Size : 300kbts
Files : EXE
Since Cisco doesn't give headings for these columns, you need to know what each column consists of. The first column of the routing table indicates how the network number was discovered. C stands for Connected and I indicates the network was learned from the IGRP routing protocol. For a full description of the routing table as it appears in a UNIX host and a Cisco router, refer to "Should RIP Rest In Peace" .
The important thing to realize is that while a routing table keeps track of network numbers, no one assigns a network number to any piece of equipment. Every interface of a router or host connected on the network must have an IP address and a subnet mask defined (many pieces of equipment will assign a default subnet mask if none is applied). From this IP address and subnet mask, the network number is derived by the IP stack and tracked in the routing table.
(This is the exact opposite of what happens in a NetWare network. In NetWare, you assign a network number to a server LAN card, which is used by all workstations on that wire. The workstations use MAC addresses as IPX node numbers.)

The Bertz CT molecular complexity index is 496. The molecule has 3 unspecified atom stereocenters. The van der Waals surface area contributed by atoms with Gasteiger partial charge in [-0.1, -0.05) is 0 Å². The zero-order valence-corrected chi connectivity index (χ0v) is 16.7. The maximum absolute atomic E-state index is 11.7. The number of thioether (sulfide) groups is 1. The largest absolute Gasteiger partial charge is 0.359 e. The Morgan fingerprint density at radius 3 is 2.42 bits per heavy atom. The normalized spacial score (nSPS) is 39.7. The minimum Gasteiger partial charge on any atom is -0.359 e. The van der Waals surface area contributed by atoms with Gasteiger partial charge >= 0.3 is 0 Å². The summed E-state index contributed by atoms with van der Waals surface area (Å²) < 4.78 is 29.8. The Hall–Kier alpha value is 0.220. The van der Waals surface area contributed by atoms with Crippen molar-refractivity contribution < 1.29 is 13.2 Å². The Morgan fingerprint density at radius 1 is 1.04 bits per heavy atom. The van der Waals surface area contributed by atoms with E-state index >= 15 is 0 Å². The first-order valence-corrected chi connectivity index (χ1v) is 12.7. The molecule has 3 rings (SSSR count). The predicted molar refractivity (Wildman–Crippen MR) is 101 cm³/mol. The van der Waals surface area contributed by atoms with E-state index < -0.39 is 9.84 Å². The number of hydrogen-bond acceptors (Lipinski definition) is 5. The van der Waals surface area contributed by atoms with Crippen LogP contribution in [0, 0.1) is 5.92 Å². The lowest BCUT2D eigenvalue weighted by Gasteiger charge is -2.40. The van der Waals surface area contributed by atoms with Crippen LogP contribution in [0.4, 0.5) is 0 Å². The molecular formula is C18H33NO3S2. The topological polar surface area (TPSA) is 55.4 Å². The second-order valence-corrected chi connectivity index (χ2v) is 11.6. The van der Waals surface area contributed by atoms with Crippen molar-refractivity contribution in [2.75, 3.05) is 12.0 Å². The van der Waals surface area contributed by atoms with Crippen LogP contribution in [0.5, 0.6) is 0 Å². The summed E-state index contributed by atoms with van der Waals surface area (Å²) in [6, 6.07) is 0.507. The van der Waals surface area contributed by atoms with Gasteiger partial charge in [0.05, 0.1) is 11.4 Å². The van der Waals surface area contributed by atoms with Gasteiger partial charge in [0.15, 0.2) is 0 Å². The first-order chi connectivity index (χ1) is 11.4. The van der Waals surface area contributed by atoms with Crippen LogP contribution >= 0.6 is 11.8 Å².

Routing tables can get very large. Internet backbone routers can have over 40,000 routes defined in them. In most corporate networks, the routing table is much smaller, as there are not so many subnets that need to be reached.
Many large routers, particulary internet routers, use a method called Classless Interdomain Routing (CIDR) to reduce the number of entries a router needs in its routing table. If we imagine, for instance, that all the Class C addresses that start with the value 194 are allocated for use in Europe, it would significantly reduce the number of entries in Internet routers in the US if there was only one entry for all these class C addresses, rather than a separate entry in the routing table for each one. CIDR works if (as in this example) all the networks with the first octet value of 194 are physically located in one area of the network.